> Table of Contents > Prenatal Care and Testing
Prenatal Care and Testing
Fozia Akhtar Ali, MD
Teny Anna Philip, MD
image BASICS
  • The goal of prenatal care is to ensure the birth of a healthy baby with minimal risk for the mother by the following:
    • Identifying the patient who is at risk for complications
    • Estimating the gestational age (GA) as accurately as possible
    • Evaluating the health status of mother and fetus
    • Encouraging and empowering the patient to do her part to care for herself and her baby-to-be
    • Intervening when fetal abnormalities are present to prevent morbidity
  • A recommended prenatal care schedule consists of the following:
    • Monthly visits to a health care professional for weeks 4 to 28 of pregnancy
    • Visits twice monthly from 28 to 36 weeks
    • Weekly after week 36 (delivery at week 38 to 40)
  • Recommendations for use of dietary supplements in pregnancy
    • Folic acid supplementation (0.4 to 0.8 mg) prior to conception; 4 mg for secondary prevention
    • Calcium: 1,000 to 1,300 mg/day; supplement may be beneficial for women with high risk for gestational hypertension or communities with low dietary calcium intake.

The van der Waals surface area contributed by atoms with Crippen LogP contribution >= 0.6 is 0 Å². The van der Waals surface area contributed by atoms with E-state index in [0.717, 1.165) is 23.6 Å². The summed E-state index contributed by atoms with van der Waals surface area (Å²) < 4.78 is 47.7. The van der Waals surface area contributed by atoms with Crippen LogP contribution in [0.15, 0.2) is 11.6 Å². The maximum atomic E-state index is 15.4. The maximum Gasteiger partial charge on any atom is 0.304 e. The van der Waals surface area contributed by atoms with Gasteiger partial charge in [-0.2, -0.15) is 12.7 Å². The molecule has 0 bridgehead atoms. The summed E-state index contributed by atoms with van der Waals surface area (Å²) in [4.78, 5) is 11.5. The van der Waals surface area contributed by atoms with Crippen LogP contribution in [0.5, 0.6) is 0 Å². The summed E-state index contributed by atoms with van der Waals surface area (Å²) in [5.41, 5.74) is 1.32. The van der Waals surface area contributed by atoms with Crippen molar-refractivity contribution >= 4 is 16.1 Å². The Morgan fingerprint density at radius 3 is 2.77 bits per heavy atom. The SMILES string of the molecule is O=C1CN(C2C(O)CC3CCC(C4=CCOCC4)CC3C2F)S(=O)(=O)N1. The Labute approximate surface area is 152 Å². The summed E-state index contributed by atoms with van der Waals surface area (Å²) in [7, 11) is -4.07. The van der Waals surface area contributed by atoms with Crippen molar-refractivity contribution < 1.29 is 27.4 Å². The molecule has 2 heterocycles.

• Iron: Screen for anemia (Hgb/Hct) and treat if necessary. Recommend 30 mg/day of iron in pregnant women.
    • Vitamin A: Pregnant women in industrialized countries should limit to <5,000 IU/day.
    • Vitamin D: Consider supplementation in women with limited exposure to sunlight.
  • Routine thyroid screening and vitamin D deficiency during pregnancy is not recommended.
  • A full physical exam should be performed at the first prenatal appointment.
  • At each subsequent prenatal visit, the following should be recorded:
    • Weight: Total weight gain range (lb) should be 25 to 35 lb, except in obese women, for whom weight gain should be <15 lb.
    • BP
      • ACOG defines hypertension as BP >140 mm Hg systolic or >90 mm Hg diastolic (1,2).
      • Monitor BP especially closely in patients with chronic hypertension (predating pregnancy), preeclampsia/eclampsia, or gestational hypertension.
    • UA for glucose and protein; 24-hour protein excretion is the gold standard but not practical.
    • Fundal height
    • Fetal heart rate: usually audible by 12 weeks' GA with a Doppler instrument
    • Routine fetal movement counts not recommended
    • Fetal position by abdominal palpation at 36 weeks
    • Pelvic/cervical exam if indicated
Cervical cancer screening
  • A Pap smear should be obtained when indicated by standard Pap screening guidelines, regardless of gestation (ACOG, USPSTF, ASCCP, ACS, and ASCP guidelines state that women <21 years should not be screened regardless of age of sexual initiation or other risk factors).
  • Squamous intraepithelial lesions can progress during pregnancy but often regress postpartum.
  • LSIL in pregnancy: colposcopy preferred, but it is acceptable to defer colposcopy to postpartum (3).
  • Colposcopy only to exclude the presence of invasive cancer in high-risk women
  • Cervical biopsy should be avoided unless a malignancy is suspected. Endocervical sampling is contraindicated.